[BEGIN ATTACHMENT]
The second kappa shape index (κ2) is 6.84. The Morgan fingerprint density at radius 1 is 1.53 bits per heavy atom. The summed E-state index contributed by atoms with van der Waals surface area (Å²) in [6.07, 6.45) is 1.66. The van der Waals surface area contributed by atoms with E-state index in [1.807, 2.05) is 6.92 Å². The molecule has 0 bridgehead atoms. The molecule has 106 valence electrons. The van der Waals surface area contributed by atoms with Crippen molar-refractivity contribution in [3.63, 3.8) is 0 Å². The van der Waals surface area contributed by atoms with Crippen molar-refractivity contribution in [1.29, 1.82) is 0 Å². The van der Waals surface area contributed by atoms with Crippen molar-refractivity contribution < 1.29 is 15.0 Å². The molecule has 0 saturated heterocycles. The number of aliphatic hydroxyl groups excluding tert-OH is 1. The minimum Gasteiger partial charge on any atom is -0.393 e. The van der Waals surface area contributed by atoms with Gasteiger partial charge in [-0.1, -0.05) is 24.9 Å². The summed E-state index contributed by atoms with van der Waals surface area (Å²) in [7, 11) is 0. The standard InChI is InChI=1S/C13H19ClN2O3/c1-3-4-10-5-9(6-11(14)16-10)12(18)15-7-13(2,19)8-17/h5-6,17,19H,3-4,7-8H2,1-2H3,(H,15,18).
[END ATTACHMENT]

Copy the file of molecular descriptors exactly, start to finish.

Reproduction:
The second kappa shape index (κ2) is 6.84. The Morgan fingerprint density at radius 1 is 1.53 bits per heavy atom. The summed E-state index contributed by atoms with van der Waals surface area (Å²) in [6.07, 6.45) is 1.66. The van der Waals surface area contributed by atoms with E-state index in [1.807, 2.05) is 6.92 Å². The molecule has 0 bridgehead atoms. The molecule has 106 valence electrons. The van der Waals surface area contributed by atoms with Crippen molar-refractivity contribution in [3.63, 3.8) is 0 Å². The van der Waals surface area contributed by atoms with Crippen molar-refractivity contribution in [1.29, 1.82) is 0 Å². The van der Waals surface area contributed by atoms with Crippen molar-refractivity contribution < 1.29 is 15.0 Å². The molecule has 0 saturated heterocycles. The number of aliphatic hydroxyl groups excluding tert-OH is 1. The minimum Gasteiger partial charge on any atom is -0.393 e. The van der Waals surface area contributed by atoms with Gasteiger partial charge in [-0.1, -0.05) is 24.9 Å². The summed E-state index contributed by atoms with van der Waals surface area (Å²) in [7, 11) is 0. The standard InChI is InChI=1S/C13H19ClN2O3/c1-3-4-10-5-9(6-11(14)16-10)12(18)15-7-13(2,19)8-17/h5-6,17,19H,3-4,7-8H2,1-2H3,(H,15,18).